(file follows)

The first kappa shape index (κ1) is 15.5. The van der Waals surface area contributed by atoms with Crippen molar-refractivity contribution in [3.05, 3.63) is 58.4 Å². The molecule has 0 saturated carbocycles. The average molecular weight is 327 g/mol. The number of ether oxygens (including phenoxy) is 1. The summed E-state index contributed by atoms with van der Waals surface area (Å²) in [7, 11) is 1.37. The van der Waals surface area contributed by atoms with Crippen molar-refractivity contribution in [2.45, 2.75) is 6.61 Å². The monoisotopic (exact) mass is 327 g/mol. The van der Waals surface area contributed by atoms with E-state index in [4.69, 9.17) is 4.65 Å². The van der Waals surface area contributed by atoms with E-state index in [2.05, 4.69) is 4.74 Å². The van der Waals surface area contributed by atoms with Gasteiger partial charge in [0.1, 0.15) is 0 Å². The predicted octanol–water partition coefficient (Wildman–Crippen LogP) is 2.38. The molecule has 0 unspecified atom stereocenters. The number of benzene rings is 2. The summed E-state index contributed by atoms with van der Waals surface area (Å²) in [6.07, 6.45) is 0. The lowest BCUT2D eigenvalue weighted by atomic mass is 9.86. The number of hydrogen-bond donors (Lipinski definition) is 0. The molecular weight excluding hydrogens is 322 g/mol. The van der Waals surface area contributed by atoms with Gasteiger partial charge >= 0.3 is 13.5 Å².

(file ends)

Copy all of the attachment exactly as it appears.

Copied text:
The first kappa shape index (κ1) is 15.5. The van der Waals surface area contributed by atoms with Crippen molar-refractivity contribution in [3.05, 3.63) is 58.4 Å². The molecule has 0 saturated carbocycles. The average molecular weight is 327 g/mol. The number of ether oxygens (including phenoxy) is 1. The summed E-state index contributed by atoms with van der Waals surface area (Å²) in [7, 11) is 1.37. The van der Waals surface area contributed by atoms with Crippen molar-refractivity contribution in [2.45, 2.75) is 6.61 Å². The monoisotopic (exact) mass is 327 g/mol. The van der Waals surface area contributed by atoms with E-state index in [4.69, 9.17) is 4.65 Å². The van der Waals surface area contributed by atoms with E-state index in [2.05, 4.69) is 4.74 Å². The van der Waals surface area contributed by atoms with Gasteiger partial charge in [0.1, 0.15) is 0 Å². The predicted octanol–water partition coefficient (Wildman–Crippen LogP) is 2.38. The molecule has 0 unspecified atom stereocenters. The number of benzene rings is 2. The summed E-state index contributed by atoms with van der Waals surface area (Å²) in [6.07, 6.45) is 0. The lowest BCUT2D eigenvalue weighted by atomic mass is 9.86. The number of hydrogen-bond donors (Lipinski definition) is 0. The molecular weight excluding hydrogens is 322 g/mol. The van der Waals surface area contributed by atoms with Gasteiger partial charge >= 0.3 is 13.5 Å².